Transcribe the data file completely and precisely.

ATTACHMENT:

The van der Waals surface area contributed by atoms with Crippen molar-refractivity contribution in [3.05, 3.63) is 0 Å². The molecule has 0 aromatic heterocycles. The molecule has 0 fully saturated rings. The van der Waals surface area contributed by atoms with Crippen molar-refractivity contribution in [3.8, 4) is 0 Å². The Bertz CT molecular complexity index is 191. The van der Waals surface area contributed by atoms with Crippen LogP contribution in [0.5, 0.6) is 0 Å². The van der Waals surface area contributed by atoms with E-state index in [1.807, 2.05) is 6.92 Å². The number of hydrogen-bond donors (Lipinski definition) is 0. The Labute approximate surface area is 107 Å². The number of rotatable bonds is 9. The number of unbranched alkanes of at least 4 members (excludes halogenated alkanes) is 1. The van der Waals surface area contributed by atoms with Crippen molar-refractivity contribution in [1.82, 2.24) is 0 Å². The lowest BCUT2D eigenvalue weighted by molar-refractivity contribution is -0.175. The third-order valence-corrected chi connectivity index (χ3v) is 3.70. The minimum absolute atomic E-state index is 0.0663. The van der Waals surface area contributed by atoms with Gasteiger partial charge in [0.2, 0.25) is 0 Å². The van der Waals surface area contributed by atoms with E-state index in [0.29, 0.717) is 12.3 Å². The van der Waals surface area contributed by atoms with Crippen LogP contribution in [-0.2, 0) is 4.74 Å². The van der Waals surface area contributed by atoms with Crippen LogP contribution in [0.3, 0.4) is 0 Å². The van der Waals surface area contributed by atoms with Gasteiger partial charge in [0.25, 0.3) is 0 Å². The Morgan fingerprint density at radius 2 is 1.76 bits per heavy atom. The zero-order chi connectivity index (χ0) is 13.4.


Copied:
The van der Waals surface area contributed by atoms with Crippen molar-refractivity contribution in [3.05, 3.63) is 0 Å². The molecule has 0 aromatic heterocycles. The molecule has 0 fully saturated rings. The van der Waals surface area contributed by atoms with Crippen molar-refractivity contribution in [3.8, 4) is 0 Å². The Bertz CT molecular complexity index is 191. The van der Waals surface area contributed by atoms with Crippen LogP contribution in [0.5, 0.6) is 0 Å². The van der Waals surface area contributed by atoms with E-state index in [1.807, 2.05) is 6.92 Å². The number of hydrogen-bond donors (Lipinski definition) is 0. The Labute approximate surface area is 107 Å². The number of rotatable bonds is 9. The number of unbranched alkanes of at least 4 members (excludes halogenated alkanes) is 1. The van der Waals surface area contributed by atoms with Crippen molar-refractivity contribution in [1.82, 2.24) is 0 Å². The lowest BCUT2D eigenvalue weighted by molar-refractivity contribution is -0.175. The third-order valence-corrected chi connectivity index (χ3v) is 3.70. The minimum absolute atomic E-state index is 0.0663. The van der Waals surface area contributed by atoms with Gasteiger partial charge in [0.2, 0.25) is 0 Å². The van der Waals surface area contributed by atoms with E-state index in [0.29, 0.717) is 12.3 Å². The van der Waals surface area contributed by atoms with Crippen LogP contribution in [-0.2, 0) is 4.74 Å². The van der Waals surface area contributed by atoms with Crippen LogP contribution in [0.3, 0.4) is 0 Å². The van der Waals surface area contributed by atoms with Gasteiger partial charge in [0.25, 0.3) is 0 Å². The Morgan fingerprint density at radius 2 is 1.76 bits per heavy atom. The zero-order chi connectivity index (χ0) is 13.4.